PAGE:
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Ten things to ask when choosing weight loss programs online

Kathleen Blanchard's picture
Online weight loss programs

Finding reliable weight loss programs online that follows American Heart Association, American College of Cardiology, and The Obesity Society guidelines can be challenging. One of the reasons is that programs advertised to help you lose weight do not always disclose important information. .


Johns Hopkins researchers recently looked at nearly 200 online weight loss programs to discover most programs don't follow guidelines. Given the cost of participation, the findings are important. All of these weight loss programs were advertised online.

What consumers need to know about diet programs

Researchers for this study wanted to find out if weight loss programs deliver what they claim.

It turns out only 9 percent of those contacted followed guidelines that include diet, behavioral strategies, exercise and FDA approved supplements.

Included in the study were national weight loss providers, independent facilities, and ones supervised by doctors or surgery centers.

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Kimberly Gudzune, MD, MPH, who assisted with the research and is also a weight loss specialist at the Johns Hopkins University School of Medicine said "Few community weight loss programs offer services that meet at least some of the key components of widely accepted weight loss guidelines."

Not all weight loss programs are unreliable

That's not to say all weight loss programs are worthless. Some stand out and have been proven time after time, including Weight Watchers and Jenny Craig.

See: The Top Easiest Diets to Follow

Ten questions when choosing a weight loss program:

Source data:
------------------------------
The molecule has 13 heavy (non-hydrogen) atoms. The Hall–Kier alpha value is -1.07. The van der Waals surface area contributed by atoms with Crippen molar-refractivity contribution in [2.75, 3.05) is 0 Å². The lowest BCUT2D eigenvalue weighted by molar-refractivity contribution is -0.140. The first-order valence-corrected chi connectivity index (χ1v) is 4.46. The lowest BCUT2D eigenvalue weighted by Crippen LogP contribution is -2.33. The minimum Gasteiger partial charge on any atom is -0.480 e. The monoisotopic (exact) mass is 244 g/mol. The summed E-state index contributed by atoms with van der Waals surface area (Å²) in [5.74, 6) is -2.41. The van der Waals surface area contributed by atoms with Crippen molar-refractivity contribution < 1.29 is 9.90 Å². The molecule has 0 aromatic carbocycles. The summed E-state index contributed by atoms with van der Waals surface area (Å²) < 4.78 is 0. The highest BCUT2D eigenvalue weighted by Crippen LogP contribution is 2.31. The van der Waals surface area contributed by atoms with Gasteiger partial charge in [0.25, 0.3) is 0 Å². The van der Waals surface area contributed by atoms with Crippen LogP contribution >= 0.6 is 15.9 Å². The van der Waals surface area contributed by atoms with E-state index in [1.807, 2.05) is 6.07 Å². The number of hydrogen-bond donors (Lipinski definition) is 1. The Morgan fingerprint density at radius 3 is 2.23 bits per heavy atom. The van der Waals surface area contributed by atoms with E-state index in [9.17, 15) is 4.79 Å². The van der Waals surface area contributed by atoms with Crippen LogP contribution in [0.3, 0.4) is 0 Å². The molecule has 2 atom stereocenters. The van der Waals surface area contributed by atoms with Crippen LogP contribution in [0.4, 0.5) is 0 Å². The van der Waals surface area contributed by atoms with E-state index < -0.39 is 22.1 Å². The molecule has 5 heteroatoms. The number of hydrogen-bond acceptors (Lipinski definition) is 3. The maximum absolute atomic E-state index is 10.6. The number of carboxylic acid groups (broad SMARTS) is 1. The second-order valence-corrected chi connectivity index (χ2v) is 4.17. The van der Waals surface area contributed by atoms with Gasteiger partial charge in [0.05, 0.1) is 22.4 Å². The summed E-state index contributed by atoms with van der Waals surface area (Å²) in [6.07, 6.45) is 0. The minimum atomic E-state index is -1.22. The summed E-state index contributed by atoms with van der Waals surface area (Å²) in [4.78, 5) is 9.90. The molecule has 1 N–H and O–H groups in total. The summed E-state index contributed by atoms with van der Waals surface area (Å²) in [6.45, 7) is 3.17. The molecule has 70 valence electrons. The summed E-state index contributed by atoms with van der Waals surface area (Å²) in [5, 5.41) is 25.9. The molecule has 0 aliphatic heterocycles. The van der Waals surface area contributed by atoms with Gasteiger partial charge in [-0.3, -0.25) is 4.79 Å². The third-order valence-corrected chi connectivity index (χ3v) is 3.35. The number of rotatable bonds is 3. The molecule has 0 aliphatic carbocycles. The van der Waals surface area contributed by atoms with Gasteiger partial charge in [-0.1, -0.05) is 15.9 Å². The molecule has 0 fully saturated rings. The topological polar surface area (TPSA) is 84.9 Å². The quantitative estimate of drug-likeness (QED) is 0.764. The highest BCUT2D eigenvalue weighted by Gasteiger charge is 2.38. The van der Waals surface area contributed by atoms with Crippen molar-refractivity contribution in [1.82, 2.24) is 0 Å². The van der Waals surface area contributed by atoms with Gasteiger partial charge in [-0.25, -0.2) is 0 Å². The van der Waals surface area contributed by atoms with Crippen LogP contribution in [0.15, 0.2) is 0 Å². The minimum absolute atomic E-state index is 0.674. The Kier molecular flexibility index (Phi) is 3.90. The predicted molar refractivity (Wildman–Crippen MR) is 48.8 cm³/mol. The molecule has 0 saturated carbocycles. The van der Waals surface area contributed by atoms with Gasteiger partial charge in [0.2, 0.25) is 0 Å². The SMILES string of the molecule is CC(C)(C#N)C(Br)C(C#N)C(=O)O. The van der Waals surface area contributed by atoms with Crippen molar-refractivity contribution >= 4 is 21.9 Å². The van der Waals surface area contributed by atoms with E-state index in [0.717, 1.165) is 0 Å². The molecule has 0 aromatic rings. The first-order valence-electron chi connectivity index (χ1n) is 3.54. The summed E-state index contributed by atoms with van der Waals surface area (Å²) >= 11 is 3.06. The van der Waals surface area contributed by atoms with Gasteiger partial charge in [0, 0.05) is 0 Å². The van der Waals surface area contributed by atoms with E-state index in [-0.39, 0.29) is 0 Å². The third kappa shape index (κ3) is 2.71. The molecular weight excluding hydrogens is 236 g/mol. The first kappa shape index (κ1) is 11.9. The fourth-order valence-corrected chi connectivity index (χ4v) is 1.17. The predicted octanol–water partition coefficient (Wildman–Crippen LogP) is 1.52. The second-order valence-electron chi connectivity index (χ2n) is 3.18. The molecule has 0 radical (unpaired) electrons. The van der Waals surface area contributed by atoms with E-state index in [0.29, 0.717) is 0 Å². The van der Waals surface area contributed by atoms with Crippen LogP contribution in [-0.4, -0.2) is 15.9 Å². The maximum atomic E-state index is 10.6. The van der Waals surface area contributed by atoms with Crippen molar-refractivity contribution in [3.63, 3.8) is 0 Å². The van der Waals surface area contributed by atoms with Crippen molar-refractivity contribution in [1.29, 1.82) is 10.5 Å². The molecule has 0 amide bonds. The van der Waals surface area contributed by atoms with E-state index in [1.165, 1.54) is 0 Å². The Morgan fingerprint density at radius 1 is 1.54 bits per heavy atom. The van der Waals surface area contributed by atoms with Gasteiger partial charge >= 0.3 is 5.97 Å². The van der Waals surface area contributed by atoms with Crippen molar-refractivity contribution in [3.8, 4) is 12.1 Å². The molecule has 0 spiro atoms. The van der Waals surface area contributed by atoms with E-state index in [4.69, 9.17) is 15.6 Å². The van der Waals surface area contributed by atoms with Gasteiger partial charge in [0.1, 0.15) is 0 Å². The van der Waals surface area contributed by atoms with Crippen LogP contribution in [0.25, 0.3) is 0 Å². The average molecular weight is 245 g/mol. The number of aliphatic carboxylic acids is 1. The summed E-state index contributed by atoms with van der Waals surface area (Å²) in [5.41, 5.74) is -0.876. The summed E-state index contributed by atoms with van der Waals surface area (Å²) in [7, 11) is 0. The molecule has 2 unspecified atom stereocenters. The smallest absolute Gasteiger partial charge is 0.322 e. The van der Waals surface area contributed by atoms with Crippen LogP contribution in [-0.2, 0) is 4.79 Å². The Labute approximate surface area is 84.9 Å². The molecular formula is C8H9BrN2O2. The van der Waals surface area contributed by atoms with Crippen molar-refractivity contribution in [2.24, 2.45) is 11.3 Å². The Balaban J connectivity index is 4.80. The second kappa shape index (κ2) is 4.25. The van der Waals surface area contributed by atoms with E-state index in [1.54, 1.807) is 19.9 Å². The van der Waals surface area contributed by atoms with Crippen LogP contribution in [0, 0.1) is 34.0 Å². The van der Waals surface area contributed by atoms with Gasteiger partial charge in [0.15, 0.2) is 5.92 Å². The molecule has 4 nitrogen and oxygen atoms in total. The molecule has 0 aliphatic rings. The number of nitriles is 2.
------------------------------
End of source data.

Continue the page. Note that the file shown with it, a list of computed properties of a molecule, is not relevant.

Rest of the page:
1. How long have they been in business?
  2. Is the diet backed by scientific facts?
  3. Is counseling by phone, online or in person readily available?
  4. Does the program encourage behavior changes that you can continue lifelong?
  5. Is exercise included in the recommendations?
  6. Are dangerous supplements or medications that are not approved by the FDA offered? If so, steer clear.
  7. Is guidance provided by a nutritionist or registered dietitian?
  8. Is the program individualized to meet your personal needs?
  9. Does your doctor approve?
  10. Are there any hidden costs?

The finding highlights the need for revision when it comes to weight loss programs that fall short of meeting the recommended guidelines. If you're uncertain, talk with your physician for further guidance.



A better question, do they follow the medical clinical " The World Health Weight Loss Guidelines For Obese and Overweight" ? Sorry most medical professionals are not up to date with this because this is a specialised field. 1) Do they provide a balanced calorie reduced healthy diet, by modifying the food they normally eat? 2) Are they experts in providing full body exercise for increased Cardio conditioning, for 60 - 90 minutes each day to do at home with no machines, till a deficit of calories in and calories out is achieved for daily weight loss of a moderate 1 - 2 pounds a day. Its easy to Do It Yourself, millions do it around the world do it with free exercise videos on youtube, however you have to follow the medical guidelines.
Thank you Vangel!